Life change can be hard, really hard. There is a reason we make resolutions every January 1. We desire to grow and improve and live life to the fullest, but getting there takes discipline and work and effort. Too often, we fall short of the desired change we desire to embrace.
But there is one change available to us that is as significant and beneficial as any of the others. The decision and implementation are really not that difficult. In fact, almost everyone I have ever met that made the change recommends it.
Watch less television.
Consider the negative effects of television on our lives.
It is bad for our health. Numerous studies draw direct parallels between excessive television watching, obesity, and poor eating habits. But we don’t need studies to tell us we eat less healthy when watching television. We already know that.
It distracts us from the real people in our lives. The characters on television are not real. They are thought up in an office building and given life on a piece of paper. In contrast, you are surrounded everyday by real people living real lives. They need you. And you need them.
It influences our spending habits. Corporations do not spend trillions of dollars in advertising hoping to influence you. They spend trillions of dollars because they know, eventually, they will gain some control over your spending.
It costs us money. We spend money to power our television sets. Add in the cost of cable/satellite bills, dvd’s, Internet channel subscriptions, movie subscriptions, peripherals … and we’re starting to talk about real money.
It, literally, causes us less satisfaction with life. According to the Journal of Economic Psychology, TV viewers report lower life satisfaction, higher material aspirations, and more anxiety.
It results in less intimacy with your spouse. Couples who keep a TV in the bedroom have sex half as often as those who don’t.
And those are only the ones we are aware of. When we consider how television influences our worldview, impacts our kids, changes our mood, and demands our mental energy, the downsides of too much television make an almost airtight case to watch less of it.
But statistics say we watch television nearly 40 hours per week. 40 hours! That is 2,000 hours we could have spent last year doing anything else, experiencing any other positive habit: learning, reading, growing, contributing, or pursuing a dream.
When I decided to watch less television years ago, I was immediately forced to fill my evenings with something else. We spent more time together as a family. We spent more time outdoors. I began to write more. I decided to visit the gym in the evening. I took more control over my life and my decisions. These are all good things—healthy habits—and cutting out television provided opportunity for me to accomplish them.
Not only are the negative effects of TV detrimental to our lives, the opportunity cost is great. There are just better, more life-fulfilling things we could be doing with our evenings and weekends.
If you agree, here are some helpful tips to reduce your personal television watching habits.
1. Begin with the decision. Most of the healthy habits that emerge in our lives are the result of an intentional decision. If you agree that your life may improve with this simple change, embrace it. If you don’t think it will improve your life, review the above list again.
2. Less can be different than none. Put down your defenses. I’m advocating less, not none. I realize some TV can be educational and entertainment is not necessarily an exercise in futility. We still have one TV in our house that I watch occasionally. But I do watch far less… and maybe you should too.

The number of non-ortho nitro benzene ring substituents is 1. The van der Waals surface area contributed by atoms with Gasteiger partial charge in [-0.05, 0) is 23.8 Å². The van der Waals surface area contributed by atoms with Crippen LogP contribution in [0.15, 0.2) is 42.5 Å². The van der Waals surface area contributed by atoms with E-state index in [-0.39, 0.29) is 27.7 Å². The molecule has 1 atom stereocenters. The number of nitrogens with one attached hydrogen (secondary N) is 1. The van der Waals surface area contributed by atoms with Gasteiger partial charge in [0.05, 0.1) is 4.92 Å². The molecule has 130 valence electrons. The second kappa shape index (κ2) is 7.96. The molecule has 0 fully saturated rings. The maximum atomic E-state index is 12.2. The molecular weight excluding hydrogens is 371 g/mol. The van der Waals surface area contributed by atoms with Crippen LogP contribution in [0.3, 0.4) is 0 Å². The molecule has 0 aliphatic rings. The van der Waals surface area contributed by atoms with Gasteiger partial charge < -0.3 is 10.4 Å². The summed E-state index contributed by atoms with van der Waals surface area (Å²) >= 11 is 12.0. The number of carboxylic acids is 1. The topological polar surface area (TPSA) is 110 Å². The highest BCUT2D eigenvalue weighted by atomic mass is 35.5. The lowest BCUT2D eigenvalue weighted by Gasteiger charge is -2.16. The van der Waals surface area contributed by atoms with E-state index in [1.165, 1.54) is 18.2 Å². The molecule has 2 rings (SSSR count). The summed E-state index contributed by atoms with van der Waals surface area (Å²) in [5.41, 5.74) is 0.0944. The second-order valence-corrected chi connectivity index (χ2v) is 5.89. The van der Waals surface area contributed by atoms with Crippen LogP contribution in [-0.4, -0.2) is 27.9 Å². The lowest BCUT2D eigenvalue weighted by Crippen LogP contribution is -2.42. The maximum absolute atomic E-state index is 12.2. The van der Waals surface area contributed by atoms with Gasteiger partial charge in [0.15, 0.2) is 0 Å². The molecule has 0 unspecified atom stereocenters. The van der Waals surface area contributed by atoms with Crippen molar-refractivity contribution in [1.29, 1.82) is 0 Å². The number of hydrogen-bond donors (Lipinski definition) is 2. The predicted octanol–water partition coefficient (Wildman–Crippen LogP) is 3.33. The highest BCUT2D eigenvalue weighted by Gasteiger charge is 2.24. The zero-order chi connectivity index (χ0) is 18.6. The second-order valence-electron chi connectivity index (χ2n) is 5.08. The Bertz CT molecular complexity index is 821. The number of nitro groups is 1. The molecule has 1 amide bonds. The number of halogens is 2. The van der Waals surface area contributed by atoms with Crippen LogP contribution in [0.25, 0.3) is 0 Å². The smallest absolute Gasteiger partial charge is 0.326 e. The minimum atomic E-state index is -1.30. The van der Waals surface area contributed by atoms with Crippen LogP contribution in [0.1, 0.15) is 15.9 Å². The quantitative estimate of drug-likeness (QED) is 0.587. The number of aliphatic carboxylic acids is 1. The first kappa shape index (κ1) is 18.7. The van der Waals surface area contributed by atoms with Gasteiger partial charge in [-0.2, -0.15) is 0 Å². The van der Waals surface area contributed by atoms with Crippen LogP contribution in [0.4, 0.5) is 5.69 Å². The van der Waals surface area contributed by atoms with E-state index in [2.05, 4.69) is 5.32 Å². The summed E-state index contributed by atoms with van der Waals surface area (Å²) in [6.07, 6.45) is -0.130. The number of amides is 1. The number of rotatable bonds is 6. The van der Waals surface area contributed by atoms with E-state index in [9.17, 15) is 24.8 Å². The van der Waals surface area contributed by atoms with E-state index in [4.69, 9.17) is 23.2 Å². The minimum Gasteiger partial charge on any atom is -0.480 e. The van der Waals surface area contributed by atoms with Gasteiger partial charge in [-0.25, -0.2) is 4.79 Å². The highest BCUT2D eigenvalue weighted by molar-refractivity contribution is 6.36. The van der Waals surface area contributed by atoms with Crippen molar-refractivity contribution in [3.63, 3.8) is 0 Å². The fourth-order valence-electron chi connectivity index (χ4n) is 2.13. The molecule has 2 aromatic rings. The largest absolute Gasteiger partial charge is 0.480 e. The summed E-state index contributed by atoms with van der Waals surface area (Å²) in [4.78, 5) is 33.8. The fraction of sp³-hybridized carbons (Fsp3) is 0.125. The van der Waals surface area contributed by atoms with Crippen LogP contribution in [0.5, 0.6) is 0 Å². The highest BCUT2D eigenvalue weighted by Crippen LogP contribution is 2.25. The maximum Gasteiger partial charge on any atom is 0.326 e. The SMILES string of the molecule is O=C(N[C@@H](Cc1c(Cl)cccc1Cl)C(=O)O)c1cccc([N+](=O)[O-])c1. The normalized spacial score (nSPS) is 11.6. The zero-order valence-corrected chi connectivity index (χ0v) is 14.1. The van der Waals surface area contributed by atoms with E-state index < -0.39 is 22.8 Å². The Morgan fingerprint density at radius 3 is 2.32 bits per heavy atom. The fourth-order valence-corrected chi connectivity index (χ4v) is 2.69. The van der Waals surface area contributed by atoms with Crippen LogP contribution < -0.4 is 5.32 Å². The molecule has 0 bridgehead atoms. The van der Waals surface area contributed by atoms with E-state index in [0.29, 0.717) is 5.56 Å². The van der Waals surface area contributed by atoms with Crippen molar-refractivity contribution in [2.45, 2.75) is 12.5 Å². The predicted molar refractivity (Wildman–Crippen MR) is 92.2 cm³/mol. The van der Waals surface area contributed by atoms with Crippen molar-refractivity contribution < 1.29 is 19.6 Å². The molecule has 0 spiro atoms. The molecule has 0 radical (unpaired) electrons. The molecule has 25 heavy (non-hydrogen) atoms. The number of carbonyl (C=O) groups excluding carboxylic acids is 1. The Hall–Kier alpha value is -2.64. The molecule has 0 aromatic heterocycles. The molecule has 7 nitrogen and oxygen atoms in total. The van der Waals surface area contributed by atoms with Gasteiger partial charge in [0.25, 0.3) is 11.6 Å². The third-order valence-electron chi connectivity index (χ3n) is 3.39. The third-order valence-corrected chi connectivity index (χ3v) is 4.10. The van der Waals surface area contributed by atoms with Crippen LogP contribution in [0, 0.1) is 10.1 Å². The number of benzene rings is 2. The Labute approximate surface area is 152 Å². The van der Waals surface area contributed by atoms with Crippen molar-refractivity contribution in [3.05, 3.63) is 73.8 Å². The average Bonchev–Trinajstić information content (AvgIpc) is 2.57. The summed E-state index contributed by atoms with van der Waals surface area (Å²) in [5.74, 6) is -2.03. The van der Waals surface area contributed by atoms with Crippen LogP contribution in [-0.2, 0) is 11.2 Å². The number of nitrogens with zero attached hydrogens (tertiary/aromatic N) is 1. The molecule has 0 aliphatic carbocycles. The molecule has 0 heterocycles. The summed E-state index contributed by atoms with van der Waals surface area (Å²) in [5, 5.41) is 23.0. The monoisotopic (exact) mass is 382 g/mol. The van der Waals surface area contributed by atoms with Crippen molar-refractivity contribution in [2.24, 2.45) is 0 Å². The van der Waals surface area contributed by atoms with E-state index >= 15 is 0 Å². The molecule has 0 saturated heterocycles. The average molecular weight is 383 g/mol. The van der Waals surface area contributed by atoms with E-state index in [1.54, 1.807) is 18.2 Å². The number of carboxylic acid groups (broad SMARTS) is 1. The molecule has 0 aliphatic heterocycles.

3. Limit the number of televisions in your home. One of our first steps in reducing clutter in our home was to take the TV out of the kitchen. As an unexpected result, I began to discover how much I enjoyed cooking. And removing the TV out of our bedroom reminded me how much I enjoyed…
4. Find a good season to start. While this habit could be incorporated at any time, nice weather outside (or a busy season) provides a natural opportunity to enact a change—especially if you have family to get onboard.
5. If necessary, go it alone. Speaking of family, just because you are personally feeling challenged in this area does not mean they are too. That’s okay. Make the change in your own life first. Become the change you would like to see in your family.
6. Be intentional about planning something else. Go for a walk. Find a book. Join a club. Or pick up a new hobby. Intentionally picking something else to do will keep the temptation to a minimum.
7. Try to eliminate specific shows. It may seem easier to make sweeping generalities such as, “I’ll stop watching TV on Thursday nights,” “I’ll turn off the TV at 10pm,” or “I’ll cut out all reality shows.” But for us, at first, it was easier to pick some specific shows that we could easily live without. When we started to experience the benefits of living life rather than watching it, it was suddenly easier to cut out even more.
8. Know it gets even easier over time. Television is a self-propagating habit. It promotes its own self-interests by boldly declaring the Best New Show, Most Watched Network, Can’t Miss Episode, or Game of the Year. They play on our fear of missing-out. But as you commit to watching less, you are less persuaded by these claims because you see them less. Quickly you will realize you aren’t really missing that much anyway.
Life change can be hard. But some decisions have a greater beneficial impact than others. And watching less television just may be your quickest shortcut to better living right away—it only takes the decision to hit the Power-Off button.